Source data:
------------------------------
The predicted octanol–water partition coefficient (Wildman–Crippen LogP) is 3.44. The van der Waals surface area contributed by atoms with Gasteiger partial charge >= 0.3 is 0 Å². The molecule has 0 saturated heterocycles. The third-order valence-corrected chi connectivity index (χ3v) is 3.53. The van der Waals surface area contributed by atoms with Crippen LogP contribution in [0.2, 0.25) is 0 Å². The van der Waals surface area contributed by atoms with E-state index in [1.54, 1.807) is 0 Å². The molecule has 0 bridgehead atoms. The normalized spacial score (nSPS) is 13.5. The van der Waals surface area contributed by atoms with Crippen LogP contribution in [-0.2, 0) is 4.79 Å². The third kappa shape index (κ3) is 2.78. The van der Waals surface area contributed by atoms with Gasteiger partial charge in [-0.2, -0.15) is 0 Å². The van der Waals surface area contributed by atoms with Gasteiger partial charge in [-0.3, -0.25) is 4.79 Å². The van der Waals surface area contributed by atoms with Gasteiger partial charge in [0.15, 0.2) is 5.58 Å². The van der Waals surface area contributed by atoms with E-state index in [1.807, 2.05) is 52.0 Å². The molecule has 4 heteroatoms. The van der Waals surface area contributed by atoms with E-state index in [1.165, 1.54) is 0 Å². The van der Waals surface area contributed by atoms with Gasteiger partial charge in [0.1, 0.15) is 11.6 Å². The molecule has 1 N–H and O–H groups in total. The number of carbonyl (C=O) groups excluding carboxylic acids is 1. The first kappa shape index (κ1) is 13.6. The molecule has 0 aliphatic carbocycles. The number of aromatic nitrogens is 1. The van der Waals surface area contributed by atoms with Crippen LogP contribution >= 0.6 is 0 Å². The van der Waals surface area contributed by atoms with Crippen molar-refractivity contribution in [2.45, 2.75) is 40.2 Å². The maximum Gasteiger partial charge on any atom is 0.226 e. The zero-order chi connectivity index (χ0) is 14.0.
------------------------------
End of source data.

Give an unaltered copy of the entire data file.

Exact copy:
The predicted octanol–water partition coefficient (Wildman–Crippen LogP) is 3.44. The van der Waals surface area contributed by atoms with Gasteiger partial charge >= 0.3 is 0 Å². The molecule has 0 saturated heterocycles. The third-order valence-corrected chi connectivity index (χ3v) is 3.53. The van der Waals surface area contributed by atoms with Crippen LogP contribution in [0.2, 0.25) is 0 Å². The van der Waals surface area contributed by atoms with E-state index in [1.54, 1.807) is 0 Å². The molecule has 0 bridgehead atoms. The normalized spacial score (nSPS) is 13.5. The van der Waals surface area contributed by atoms with Crippen LogP contribution in [-0.2, 0) is 4.79 Å². The third kappa shape index (κ3) is 2.78. The van der Waals surface area contributed by atoms with Gasteiger partial charge in [-0.2, -0.15) is 0 Å². The van der Waals surface area contributed by atoms with Gasteiger partial charge in [-0.3, -0.25) is 4.79 Å². The van der Waals surface area contributed by atoms with Gasteiger partial charge in [0.15, 0.2) is 5.58 Å². The van der Waals surface area contributed by atoms with E-state index in [1.807, 2.05) is 52.0 Å². The molecule has 4 heteroatoms. The van der Waals surface area contributed by atoms with E-state index in [1.165, 1.54) is 0 Å². The van der Waals surface area contributed by atoms with Gasteiger partial charge in [0.1, 0.15) is 11.6 Å². The molecule has 1 N–H and O–H groups in total. The number of carbonyl (C=O) groups excluding carboxylic acids is 1. The first kappa shape index (κ1) is 13.6. The molecule has 0 aliphatic carbocycles. The number of aromatic nitrogens is 1. The van der Waals surface area contributed by atoms with Crippen LogP contribution >= 0.6 is 0 Å². The van der Waals surface area contributed by atoms with Crippen molar-refractivity contribution in [2.45, 2.75) is 40.2 Å². The maximum Gasteiger partial charge on any atom is 0.226 e. The zero-order chi connectivity index (χ0) is 14.0.